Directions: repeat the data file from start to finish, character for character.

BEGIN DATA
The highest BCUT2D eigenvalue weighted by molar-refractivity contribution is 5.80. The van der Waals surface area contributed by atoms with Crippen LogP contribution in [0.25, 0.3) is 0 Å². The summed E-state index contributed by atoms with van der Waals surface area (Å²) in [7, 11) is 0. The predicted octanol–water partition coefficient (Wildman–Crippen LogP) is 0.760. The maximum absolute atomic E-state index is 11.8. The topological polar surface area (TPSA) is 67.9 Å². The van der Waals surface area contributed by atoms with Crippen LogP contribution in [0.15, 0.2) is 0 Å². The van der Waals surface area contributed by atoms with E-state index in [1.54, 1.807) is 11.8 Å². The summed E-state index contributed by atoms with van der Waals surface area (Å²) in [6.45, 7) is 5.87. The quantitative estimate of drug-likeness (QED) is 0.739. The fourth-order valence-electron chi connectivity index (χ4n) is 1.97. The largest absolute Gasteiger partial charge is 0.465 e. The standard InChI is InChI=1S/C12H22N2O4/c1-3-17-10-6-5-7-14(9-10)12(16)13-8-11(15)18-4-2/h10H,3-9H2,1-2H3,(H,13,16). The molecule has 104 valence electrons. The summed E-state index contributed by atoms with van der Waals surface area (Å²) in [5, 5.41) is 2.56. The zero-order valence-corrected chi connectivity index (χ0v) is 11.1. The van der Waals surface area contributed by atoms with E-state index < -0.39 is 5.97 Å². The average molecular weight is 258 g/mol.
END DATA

The highest BCUT2D eigenvalue weighted by molar-refractivity contribution is 5.80. The van der Waals surface area contributed by atoms with Crippen LogP contribution in [0.25, 0.3) is 0 Å². The summed E-state index contributed by atoms with van der Waals surface area (Å²) in [7, 11) is 0. The predicted octanol–water partition coefficient (Wildman–Crippen LogP) is 0.760. The maximum absolute atomic E-state index is 11.8. The topological polar surface area (TPSA) is 67.9 Å². The van der Waals surface area contributed by atoms with Crippen LogP contribution in [0.15, 0.2) is 0 Å². The van der Waals surface area contributed by atoms with E-state index in [1.54, 1.807) is 11.8 Å². The summed E-state index contributed by atoms with van der Waals surface area (Å²) in [6.45, 7) is 5.87. The quantitative estimate of drug-likeness (QED) is 0.739. The fourth-order valence-electron chi connectivity index (χ4n) is 1.97. The largest absolute Gasteiger partial charge is 0.465 e. The standard InChI is InChI=1S/C12H22N2O4/c1-3-17-10-6-5-7-14(9-10)12(16)13-8-11(15)18-4-2/h10H,3-9H2,1-2H3,(H,13,16). The molecule has 104 valence electrons. The summed E-state index contributed by atoms with van der Waals surface area (Å²) in [5, 5.41) is 2.56. The zero-order valence-corrected chi connectivity index (χ0v) is 11.1. The van der Waals surface area contributed by atoms with E-state index < -0.39 is 5.97 Å². The average molecular weight is 258 g/mol.